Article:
It turns out that my wifi was blocked in a similar way to the way it was when I installed Linux Mint.
In this case though the rfkill unblock all command was all that I needed to run to get the internet to work.
With the internet working I was able to choose a network.
The PCLinuxOS Control Center
You can configure most things within PCLinuxOS by using the Control Center. There is an icon in the quick launch bar or you can select the “Control Center” option from the “System” menu.
The Control Center has sections for “Software Management”, “Sharing”, “Network Services”, “Hardware”, “Network & Internet”, “Systtem”, “Network Sharing”, “Local Disks”, “Security” and “Boot”.
The “Network Sharing” option allows you to configure network shares. This is useful if you want to access devices such as the WD MyCloud network storage.
Essentially the Control Centre is where you set up things like your printers and other devices. As you can see my printer was picked up straight away and I can confirm that it worked without any issues.
Customising The Desktop
MATE is one of the more customisable desktops. You can access the appearance settings by clicking on the menu and choosing “system -> preferences -> look and feel -> appearance”.
You can use the appearance settings to choose a new theme and to change the background wallpaper. There are a number of different wallpapers pre-installed but you can download your own by clicking the “get more online” link.
If you have your own images already installed simply click the “Add” button and choose the wallpaper you wish to use.
One thing I found frustrating with the default PCLinuxOS settings was that when I clicked on an image it automatically loaded into GIMP.
GIMP is great for image editing but a bit overkill if you just want to view an image.
It is easy enough to change the preferred applications. Simply click the menu icon and choose “system -> preferences -> personal -> preferred applications”.
The “Preferred Applications” screen is split into a number of different tabs. You can change the image viewer from the multimedia screen.
Another thing I don’t really like is the single click to open thing that is set by default into PCLinuxOS.
It is far too easy to accidentally open something even though you are trying just to drag it.
To change this setting click the menu icon and choose “system -> preferences -> personal -> file management”.
There are lots of different tweaks you can make but the double click option is on the “behaviour” tab.
Flash And MP3
The default web browser is Firefox. Flash works out of the box as does the ability to play MP3 audio.
It is worth pointing out that PCLinuxOS comes with Clementine as the default audio player and this is by far my favourite audio player available on any platform.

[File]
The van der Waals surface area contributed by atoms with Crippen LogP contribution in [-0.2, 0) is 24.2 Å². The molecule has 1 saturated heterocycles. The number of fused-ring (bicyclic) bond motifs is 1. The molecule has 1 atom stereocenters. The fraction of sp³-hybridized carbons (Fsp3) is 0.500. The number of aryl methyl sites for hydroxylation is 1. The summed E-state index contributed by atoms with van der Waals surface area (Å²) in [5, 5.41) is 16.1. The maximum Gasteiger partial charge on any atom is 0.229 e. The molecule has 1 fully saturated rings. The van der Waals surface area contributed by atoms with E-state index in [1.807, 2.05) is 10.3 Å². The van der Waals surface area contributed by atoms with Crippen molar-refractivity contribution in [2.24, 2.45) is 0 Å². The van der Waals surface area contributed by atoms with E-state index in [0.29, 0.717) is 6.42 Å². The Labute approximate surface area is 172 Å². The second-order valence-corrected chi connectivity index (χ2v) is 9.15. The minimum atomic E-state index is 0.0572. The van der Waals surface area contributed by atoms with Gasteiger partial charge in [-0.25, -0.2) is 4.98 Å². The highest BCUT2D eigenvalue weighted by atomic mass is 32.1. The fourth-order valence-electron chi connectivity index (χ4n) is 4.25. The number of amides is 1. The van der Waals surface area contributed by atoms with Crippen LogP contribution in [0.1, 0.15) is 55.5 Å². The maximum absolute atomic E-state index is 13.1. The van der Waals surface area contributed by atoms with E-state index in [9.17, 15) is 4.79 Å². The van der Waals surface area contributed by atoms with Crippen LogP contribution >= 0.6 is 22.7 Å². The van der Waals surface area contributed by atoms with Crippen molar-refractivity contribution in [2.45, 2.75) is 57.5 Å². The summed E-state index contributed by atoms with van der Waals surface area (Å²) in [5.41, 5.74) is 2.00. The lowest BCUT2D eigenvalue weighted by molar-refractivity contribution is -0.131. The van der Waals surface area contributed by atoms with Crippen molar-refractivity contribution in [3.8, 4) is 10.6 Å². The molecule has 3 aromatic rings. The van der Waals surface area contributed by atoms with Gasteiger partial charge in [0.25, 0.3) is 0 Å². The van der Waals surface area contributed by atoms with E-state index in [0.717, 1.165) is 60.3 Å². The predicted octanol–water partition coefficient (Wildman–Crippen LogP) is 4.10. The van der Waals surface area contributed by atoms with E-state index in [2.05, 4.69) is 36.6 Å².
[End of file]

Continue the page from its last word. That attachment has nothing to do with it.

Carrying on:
I find the interface easy to use and visually pleasing.
I downloaded the MATE version of PCLinuxOS. There is a version called the Full Monty which comes with pretty much every package you could ever need installed by default.
As it happens the MATE version still comes with a healthy selection even though the download was just 1.2 gigabytes in size.
The full LibreOffice suite is installed, as is the GIMP image editor.
I have already mentioned that Clementine is the audio player and for watching videos there is the VLC media player.
The default web browser is FireFox and the email client is Thunderbird. You also get the Pidgin instant messenger and QTorrent for downloading torrents.
Other notable tools are a PDF editor and the Vokoscreen screen recording software. You also get Dropbox.
The package manager within PCLinuxOS is Synaptic.
Whilst Synaptic might not be as pretty as the Software Centre style tools of other distributions such as Ubuntu and Mint it is at least fully functional and shows you every package there is available rather than hiding stuff.
I didn’t have to enable any extra repositories either to find packages such as the Google Chrome web browser and Steam.
I even installed the desktop version of the Google Play software which allows me to play albums I have bought for my phone.
The default kernel in PCLinuxOS is 4.4.1 but you can find an upgraded version in the package manager.
This was useful for me as the NVidia graphics card I was using wasn’t automatically picked up when PCLinuxOS was first installed.
By installing the 4.6.2 kernel my NVidia GeForce GTX 960 graphics card kicked into life.
This saved a lot of messing around that I encountered whilst installing Linux Mint on the same machine. I am hoping that when I try the next version of Linux Mint, next month, that it comes with a suitable enough kernel to stop me having to backport drivers.
PCLinuxOS has behaved itself very well and apart from the WIFI issue which was fixed quite quickly there hasn’t been anything really that major happen.
I did have to upgrade the kernel to get the graphics card to work.
Actually there is one thing that went wrong but I don’t blame PCLinuxOS for this, I blame Steam and you can read my rant about Steam here.
Basically the Steam launcher downloads 300 megabytes of updates and then falls into a heap complaining about missing libraries.
PCLinuxOS was the first Linux distribution that really made Linux useable for the masses and then Ubuntu came along and kind of stole the show.
It has to be said though that this is a really nice distribution for the Everyday Linux User and I can happily recommend using it as I did the last time I reviewed PCLinuxOS.